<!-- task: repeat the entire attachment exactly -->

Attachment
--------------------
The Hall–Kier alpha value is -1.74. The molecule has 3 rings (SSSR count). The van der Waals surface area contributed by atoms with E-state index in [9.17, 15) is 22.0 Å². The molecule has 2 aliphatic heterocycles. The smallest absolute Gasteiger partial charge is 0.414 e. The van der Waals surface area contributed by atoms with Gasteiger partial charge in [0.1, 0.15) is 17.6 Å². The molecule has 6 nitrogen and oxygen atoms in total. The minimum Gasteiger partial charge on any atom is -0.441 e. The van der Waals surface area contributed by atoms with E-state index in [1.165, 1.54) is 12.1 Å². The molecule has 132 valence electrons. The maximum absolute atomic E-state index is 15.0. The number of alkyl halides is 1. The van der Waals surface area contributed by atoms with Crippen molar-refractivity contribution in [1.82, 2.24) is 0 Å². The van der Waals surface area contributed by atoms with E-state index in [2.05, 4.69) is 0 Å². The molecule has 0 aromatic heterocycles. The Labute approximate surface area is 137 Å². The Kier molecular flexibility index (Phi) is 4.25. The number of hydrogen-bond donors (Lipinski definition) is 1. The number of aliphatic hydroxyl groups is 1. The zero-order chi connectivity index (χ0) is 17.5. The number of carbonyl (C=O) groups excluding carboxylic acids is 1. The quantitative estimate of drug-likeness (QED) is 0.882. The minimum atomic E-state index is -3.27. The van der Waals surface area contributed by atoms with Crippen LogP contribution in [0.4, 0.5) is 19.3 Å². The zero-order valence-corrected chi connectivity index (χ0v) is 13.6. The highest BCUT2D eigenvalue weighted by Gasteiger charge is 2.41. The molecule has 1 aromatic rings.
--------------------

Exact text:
The Hall–Kier alpha value is -1.74. The molecule has 3 rings (SSSR count). The van der Waals surface area contributed by atoms with E-state index in [9.17, 15) is 22.0 Å². The molecule has 2 aliphatic heterocycles. The smallest absolute Gasteiger partial charge is 0.414 e. The van der Waals surface area contributed by atoms with Gasteiger partial charge in [0.1, 0.15) is 17.6 Å². The molecule has 6 nitrogen and oxygen atoms in total. The minimum Gasteiger partial charge on any atom is -0.441 e. The van der Waals surface area contributed by atoms with E-state index in [1.165, 1.54) is 12.1 Å². The molecule has 132 valence electrons. The maximum absolute atomic E-state index is 15.0. The number of alkyl halides is 1. The van der Waals surface area contributed by atoms with Crippen molar-refractivity contribution in [1.82, 2.24) is 0 Å². The van der Waals surface area contributed by atoms with E-state index in [2.05, 4.69) is 0 Å². The molecule has 0 aromatic heterocycles. The Labute approximate surface area is 137 Å². The Kier molecular flexibility index (Phi) is 4.25. The number of hydrogen-bond donors (Lipinski definition) is 1. The number of aliphatic hydroxyl groups is 1. The zero-order chi connectivity index (χ0) is 17.5. The number of carbonyl (C=O) groups excluding carboxylic acids is 1. The quantitative estimate of drug-likeness (QED) is 0.882. The minimum atomic E-state index is -3.27. The van der Waals surface area contributed by atoms with Crippen LogP contribution in [0.4, 0.5) is 19.3 Å². The zero-order valence-corrected chi connectivity index (χ0v) is 13.6. The highest BCUT2D eigenvalue weighted by Gasteiger charge is 2.41. The molecule has 1 aromatic rings.